How to optimize Wi-Fi when working from home (Part 1)

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As COVID-19 (the disease caused by the 2019 coronavirus) spread worldwide, going out has become a dream, and working from home has become a reality for many.

If your Wi-Fi goes off while you're watching a movie, it’s a bummer. But if this happens when you are talking to your boss via Skype or having a meeting via Zoom, it will be a disaster. To avoid the above when working from home, here are some ways to optimize your home Wi-Fi experience.

Part 1: Optimize based on your router

Part 2: Optimize together with other products (Coming Soon)

 

Part 1: Optimize based on your router

1. Move closer to your router

The distance between the router and your devices will impact the connection speed. Moving your devices closer to the router will ensure a better connection, and it may be the most effective solution with the least amount of hassle.

2. Find a good spot for your router

The Wi-Fi speed is affected by distance, obstacles (such as walls and ceilings), electronic interference, and the number of devices connected to the network. Therefore, try to place your WiFi router in a central, open location to maximize signal coverage. Furthermore, keep it away from other electronics that may cause interference, such as microwaves, refrigerators, and cordless phones.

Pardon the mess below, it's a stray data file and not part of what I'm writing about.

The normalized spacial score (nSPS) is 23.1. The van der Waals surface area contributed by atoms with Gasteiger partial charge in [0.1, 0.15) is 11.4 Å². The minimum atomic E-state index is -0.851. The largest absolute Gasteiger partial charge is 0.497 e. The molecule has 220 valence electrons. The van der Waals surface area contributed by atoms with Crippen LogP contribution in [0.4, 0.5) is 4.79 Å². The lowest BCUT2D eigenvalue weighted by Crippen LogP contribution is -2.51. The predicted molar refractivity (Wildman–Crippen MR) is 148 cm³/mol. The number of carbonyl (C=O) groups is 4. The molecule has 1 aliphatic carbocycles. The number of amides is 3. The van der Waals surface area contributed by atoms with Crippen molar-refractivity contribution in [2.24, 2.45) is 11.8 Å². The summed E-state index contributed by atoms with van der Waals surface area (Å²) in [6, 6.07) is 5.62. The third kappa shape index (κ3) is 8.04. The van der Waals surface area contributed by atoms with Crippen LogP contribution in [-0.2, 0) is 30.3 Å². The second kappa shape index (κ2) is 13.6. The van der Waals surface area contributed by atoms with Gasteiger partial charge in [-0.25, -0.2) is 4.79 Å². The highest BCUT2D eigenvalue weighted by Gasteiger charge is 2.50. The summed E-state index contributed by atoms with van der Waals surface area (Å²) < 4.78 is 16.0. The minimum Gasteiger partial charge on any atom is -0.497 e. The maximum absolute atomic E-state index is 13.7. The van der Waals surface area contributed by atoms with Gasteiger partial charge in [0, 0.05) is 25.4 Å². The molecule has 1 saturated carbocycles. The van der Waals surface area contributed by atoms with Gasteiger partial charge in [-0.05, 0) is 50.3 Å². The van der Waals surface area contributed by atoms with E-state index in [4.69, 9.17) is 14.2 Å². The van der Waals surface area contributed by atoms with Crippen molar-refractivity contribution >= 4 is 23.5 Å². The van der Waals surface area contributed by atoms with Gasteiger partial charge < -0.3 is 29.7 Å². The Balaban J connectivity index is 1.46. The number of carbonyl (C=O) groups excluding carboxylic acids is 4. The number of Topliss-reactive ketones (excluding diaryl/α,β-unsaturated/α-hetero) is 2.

3. Update your router’s firmware

Firmware improvements can fix annoying bugs, help your router maintain optimal performance, and sometimes even add support for faster speed. For your TP-Link router, you can go to the router’s web management page or the Tether app to update the firmware. The latest firmware will also be released on the TP-Link official website, where you can download it for free.

4. Change the Wi-Fi channel

If neighboring wireless networks are using the same channel as yours, then you will experience signal congestion due to a large number of connected devices.

If you have a dual-band router, you can switch the router from a 2.4 GHz WiFi channel to 5 GHz for faster speed and less interference. If your router is limited to 2.4 GHz, try to change to a fixed channel 1, 6, or 11.

5. Prioritize your network traffic with QoS

Gaming, video calls, and movie streaming consume a lot of bandwidth. If your router (e.g. TP-Link Archer C4000) supports the QoS (Quality of Service) feature, you can prioritize the internet traffic of specific online activities, such as gaming or streaming. Activities set as high priority will be allocated more bandwidth and run smoothly even when there is heavy traffic on the network.

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Hey, i have tried everything to optimize wifi but i am not able to get the good speed. Only minimal imporve in speed though. What can be the issue, actually i am working on site but the slow internet is ruiling it. I have also tried with vpn but it is not working.  What you can suggets me ?

My TP-link router is working fine. I think it is the best Wi-fi router one can purchase for its different needs.

Anyway, our TP-Link pursues better performance of our own devices. So, we release a latest firmware 190218 which uses Unicast Probe Request by adding Local to AP function. router-help.com 

Learned a lot....

 

 

Thanks

Asha Kanta Sharma Assam, India
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